Well, I got the first part of Bound to the Flame that I’m going to post written. And to you long-term readers of my blog who absolutely loved The Hero’s Dream and were following Battlefield of the Soul, no, I have not given up on the Shifting Tides series. It’s just that I’ve encountered technical difficulties, Jango Fett, and a headache. Sorry!!! (I was in a fantasy mood, all right? And while the THD incarnation of His Royal Highness [Kenobi, I mean] is nothing short of wiiiiiiiiiiiiiiiiicked awesome, I still wanted fantasy. Besides, Rowan started life as the same character, half-crippled and transplanted to the Scottish highlands… Please forgive me? @_@)
Also, I have some concept artwork for Bound to the Flame done, and there is more to come. But you have to read the chapter first. ;-P
Bound to the Flame
Adyn giggled as he hid from his guardian. “Adyn! Adyn, where are you?” Rowan’s frustrated voice rang out, quickly accompanied by unsteady-sounding, one-sided footsteps. Adyn stuffed one hand into his mouth to stop another fit of giggles as Rowan’s irritated tirade continued, aimed at a non-existent audience. “Special, my foot! Royal pain in the backside, more like it.” Suddenly, he switched from sotto voce to a startlingly resounding stentorian shout. “Adyn, get out here this instant, or else!” Adyn giggled again, and folded himself even deeper into his hiding spot, if that were even possible. Suddenly, a long, slender, sinewy, elegant hand darted in through the opening between the two slats and dragged Adyn bodily out. Adyn was too startled to kick and scream for the first few seconds. “Gotcha, you little scalawag!” a voice grated close by his ear.
“No fair!” Adyn screeched, half-incapacitated by giggles, struggling futilely in his captor’s iron grip. However, the young man was far stronger than the five-year-old; all the child’s struggles were in vain.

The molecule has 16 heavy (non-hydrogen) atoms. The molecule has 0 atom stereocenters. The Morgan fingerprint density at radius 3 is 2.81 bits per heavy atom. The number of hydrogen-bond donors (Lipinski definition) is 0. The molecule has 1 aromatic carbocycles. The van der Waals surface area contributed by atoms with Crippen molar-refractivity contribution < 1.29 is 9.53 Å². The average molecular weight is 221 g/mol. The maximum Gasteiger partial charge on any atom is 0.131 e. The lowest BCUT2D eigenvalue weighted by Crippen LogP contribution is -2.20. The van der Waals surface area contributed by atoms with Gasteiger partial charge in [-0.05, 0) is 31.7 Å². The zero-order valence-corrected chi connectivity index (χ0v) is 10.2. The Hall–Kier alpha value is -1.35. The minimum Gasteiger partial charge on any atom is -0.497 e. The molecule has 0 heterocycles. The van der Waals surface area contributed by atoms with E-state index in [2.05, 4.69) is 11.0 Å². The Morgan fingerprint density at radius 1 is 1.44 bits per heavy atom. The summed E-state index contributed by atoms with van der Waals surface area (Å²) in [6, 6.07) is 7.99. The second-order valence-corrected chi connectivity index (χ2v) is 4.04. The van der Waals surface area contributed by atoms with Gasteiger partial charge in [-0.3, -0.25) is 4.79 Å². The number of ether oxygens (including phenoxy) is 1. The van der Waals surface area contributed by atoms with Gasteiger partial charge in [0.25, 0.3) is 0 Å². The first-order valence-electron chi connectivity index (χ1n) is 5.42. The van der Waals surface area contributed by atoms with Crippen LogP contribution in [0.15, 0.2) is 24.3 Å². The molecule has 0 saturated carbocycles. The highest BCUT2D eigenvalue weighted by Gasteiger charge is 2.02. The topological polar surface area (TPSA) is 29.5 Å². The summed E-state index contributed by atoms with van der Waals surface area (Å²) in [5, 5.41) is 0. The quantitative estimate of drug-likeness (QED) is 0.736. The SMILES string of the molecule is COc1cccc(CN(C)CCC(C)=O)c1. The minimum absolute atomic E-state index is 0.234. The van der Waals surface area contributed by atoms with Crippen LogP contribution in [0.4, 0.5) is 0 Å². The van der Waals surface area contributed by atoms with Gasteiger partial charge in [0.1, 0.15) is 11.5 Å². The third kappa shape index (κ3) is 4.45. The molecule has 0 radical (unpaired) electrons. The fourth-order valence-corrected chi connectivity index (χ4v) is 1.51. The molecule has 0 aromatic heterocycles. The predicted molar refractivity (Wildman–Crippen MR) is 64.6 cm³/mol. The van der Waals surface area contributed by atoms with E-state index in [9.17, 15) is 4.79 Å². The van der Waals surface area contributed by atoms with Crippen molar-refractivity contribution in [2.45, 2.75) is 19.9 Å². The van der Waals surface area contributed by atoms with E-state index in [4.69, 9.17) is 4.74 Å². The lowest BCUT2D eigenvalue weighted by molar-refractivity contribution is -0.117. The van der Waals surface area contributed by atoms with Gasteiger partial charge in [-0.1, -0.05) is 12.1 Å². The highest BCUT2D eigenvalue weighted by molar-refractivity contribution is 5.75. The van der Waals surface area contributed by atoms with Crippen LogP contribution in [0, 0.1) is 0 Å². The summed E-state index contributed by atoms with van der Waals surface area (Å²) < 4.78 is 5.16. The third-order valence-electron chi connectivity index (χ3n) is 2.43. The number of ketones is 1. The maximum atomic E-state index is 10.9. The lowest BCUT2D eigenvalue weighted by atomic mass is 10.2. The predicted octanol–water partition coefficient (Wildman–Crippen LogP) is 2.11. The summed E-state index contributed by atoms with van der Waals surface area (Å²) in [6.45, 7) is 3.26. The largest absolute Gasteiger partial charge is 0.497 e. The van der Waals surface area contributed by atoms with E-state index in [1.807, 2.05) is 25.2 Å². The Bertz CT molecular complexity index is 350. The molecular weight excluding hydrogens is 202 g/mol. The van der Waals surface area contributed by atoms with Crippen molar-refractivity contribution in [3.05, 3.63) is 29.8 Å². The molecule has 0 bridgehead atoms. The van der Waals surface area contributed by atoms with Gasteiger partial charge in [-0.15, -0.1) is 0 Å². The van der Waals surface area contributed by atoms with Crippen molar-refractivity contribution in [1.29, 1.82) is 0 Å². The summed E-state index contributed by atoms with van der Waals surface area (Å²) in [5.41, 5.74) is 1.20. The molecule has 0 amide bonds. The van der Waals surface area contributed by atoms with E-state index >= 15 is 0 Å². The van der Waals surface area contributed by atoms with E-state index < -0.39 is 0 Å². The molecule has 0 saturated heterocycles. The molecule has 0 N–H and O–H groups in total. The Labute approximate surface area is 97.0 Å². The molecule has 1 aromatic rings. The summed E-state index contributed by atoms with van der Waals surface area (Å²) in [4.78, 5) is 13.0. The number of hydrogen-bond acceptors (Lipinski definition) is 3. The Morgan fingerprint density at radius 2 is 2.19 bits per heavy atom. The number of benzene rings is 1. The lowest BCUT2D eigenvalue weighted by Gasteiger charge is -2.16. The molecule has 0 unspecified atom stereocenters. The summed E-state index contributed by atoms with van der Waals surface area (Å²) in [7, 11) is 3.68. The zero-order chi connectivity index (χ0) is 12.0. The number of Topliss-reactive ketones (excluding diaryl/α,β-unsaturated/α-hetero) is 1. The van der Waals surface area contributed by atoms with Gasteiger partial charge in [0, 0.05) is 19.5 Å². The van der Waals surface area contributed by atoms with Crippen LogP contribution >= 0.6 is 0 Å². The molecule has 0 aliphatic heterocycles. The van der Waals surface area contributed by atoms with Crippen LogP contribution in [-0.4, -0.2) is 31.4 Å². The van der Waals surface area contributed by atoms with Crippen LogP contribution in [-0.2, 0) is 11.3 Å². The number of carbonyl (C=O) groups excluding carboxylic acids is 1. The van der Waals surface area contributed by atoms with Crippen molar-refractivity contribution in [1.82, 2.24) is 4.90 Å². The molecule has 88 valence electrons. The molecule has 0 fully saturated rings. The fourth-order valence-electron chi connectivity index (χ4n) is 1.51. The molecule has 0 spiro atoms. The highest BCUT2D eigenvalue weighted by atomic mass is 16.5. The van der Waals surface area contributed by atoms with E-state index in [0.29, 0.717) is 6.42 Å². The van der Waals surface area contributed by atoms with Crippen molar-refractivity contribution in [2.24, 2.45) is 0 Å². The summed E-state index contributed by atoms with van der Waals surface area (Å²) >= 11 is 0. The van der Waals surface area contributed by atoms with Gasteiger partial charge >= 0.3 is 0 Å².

“Yes, fair,” Rowan Jaentyr Caerlen, Prince of Ertraia, growled in a dangerously velvety tone. “You can fit into spaces I can’t; you can move faster than me. Therefore, I am permitted to practice deception, simply in the interest of evening up the playing field.” The five-year-old stuck his tongue out at his caretaker.
“Can I use de—dewhatsit on you?” he asked impudently. Rowan kept a firm hold on the miscreant.
“Yes, provided you ever gain the subtlety to do so,” he said, smiling to himself. “Whether I am actually deceived is another matter entirely.”
“Will you pretend to be deceived, even if I don’t man-gage to do it?” Adyn asked, giving Rowan the benefit of a melting glance from his enormous blue eyes. However, Rowan had been dealing with Adyn since he was three, and as such was proof against such innocent looks.
“Hmmm…” Rowan said, pretending to mull over the proposal. “No.” He grinned at Adyn’s disappointed look. He had his charge firmly by the shoulder now; there would be no escape for the young rascal. “Come. It’s time we worked on honing your skills—and your control—my recalcitrant young friend.”
Late that afternoon, Rowan was making his way along the Hall of Images with the aid of a staff. He slowly walked along one wall, fingers brushing lightly against its surface, pausing beside the various images of his ancestors. The frames of the pictures and robes of the statues proclaimed their life stories—red for a warrior, green for a scholar, deepest blue for a healer: the robes spoke in silence. Gold for a ruler, silver for a spouse, opalescent white for a prince or princess, jet black for an heir who had died young; so the robes were trimmed, and the paintings framed.